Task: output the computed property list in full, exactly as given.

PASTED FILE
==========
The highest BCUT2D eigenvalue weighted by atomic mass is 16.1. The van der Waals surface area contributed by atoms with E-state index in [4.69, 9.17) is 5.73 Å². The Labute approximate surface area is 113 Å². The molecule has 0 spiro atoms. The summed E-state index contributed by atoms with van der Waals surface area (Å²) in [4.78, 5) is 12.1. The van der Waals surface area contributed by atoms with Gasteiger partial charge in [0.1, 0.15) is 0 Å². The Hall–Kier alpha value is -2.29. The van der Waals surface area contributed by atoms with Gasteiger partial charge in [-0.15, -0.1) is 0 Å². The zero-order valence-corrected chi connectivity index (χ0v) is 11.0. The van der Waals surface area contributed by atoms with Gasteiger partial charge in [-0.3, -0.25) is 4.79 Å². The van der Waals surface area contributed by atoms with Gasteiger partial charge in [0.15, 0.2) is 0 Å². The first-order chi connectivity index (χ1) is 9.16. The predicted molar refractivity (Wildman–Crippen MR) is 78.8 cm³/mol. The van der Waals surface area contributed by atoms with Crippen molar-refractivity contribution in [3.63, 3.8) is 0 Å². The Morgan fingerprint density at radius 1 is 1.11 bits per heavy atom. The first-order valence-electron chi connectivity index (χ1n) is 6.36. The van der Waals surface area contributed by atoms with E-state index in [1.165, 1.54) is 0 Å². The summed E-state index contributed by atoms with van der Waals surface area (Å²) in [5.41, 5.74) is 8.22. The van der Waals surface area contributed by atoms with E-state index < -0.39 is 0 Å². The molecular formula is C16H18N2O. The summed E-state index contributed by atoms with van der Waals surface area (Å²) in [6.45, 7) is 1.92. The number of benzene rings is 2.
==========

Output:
The highest BCUT2D eigenvalue weighted by atomic mass is 16.1. The van der Waals surface area contributed by atoms with E-state index in [4.69, 9.17) is 5.73 Å². The Labute approximate surface area is 113 Å². The molecule has 0 spiro atoms. The summed E-state index contributed by atoms with van der Waals surface area (Å²) in [4.78, 5) is 12.1. The van der Waals surface area contributed by atoms with Gasteiger partial charge in [0.1, 0.15) is 0 Å². The Hall–Kier alpha value is -2.29. The van der Waals surface area contributed by atoms with Gasteiger partial charge in [-0.15, -0.1) is 0 Å². The zero-order valence-corrected chi connectivity index (χ0v) is 11.0. The van der Waals surface area contributed by atoms with Gasteiger partial charge in [-0.3, -0.25) is 4.79 Å². The van der Waals surface area contributed by atoms with Gasteiger partial charge in [0.15, 0.2) is 0 Å². The first-order chi connectivity index (χ1) is 9.16. The predicted molar refractivity (Wildman–Crippen MR) is 78.8 cm³/mol. The van der Waals surface area contributed by atoms with Crippen molar-refractivity contribution in [3.63, 3.8) is 0 Å². The Morgan fingerprint density at radius 1 is 1.11 bits per heavy atom. The first-order valence-electron chi connectivity index (χ1n) is 6.36. The van der Waals surface area contributed by atoms with E-state index in [1.165, 1.54) is 0 Å². The summed E-state index contributed by atoms with van der Waals surface area (Å²) in [5.41, 5.74) is 8.22. The van der Waals surface area contributed by atoms with E-state index < -0.39 is 0 Å². The molecular formula is C16H18N2O. The summed E-state index contributed by atoms with van der Waals surface area (Å²) in [6.45, 7) is 1.92. The number of benzene rings is 2.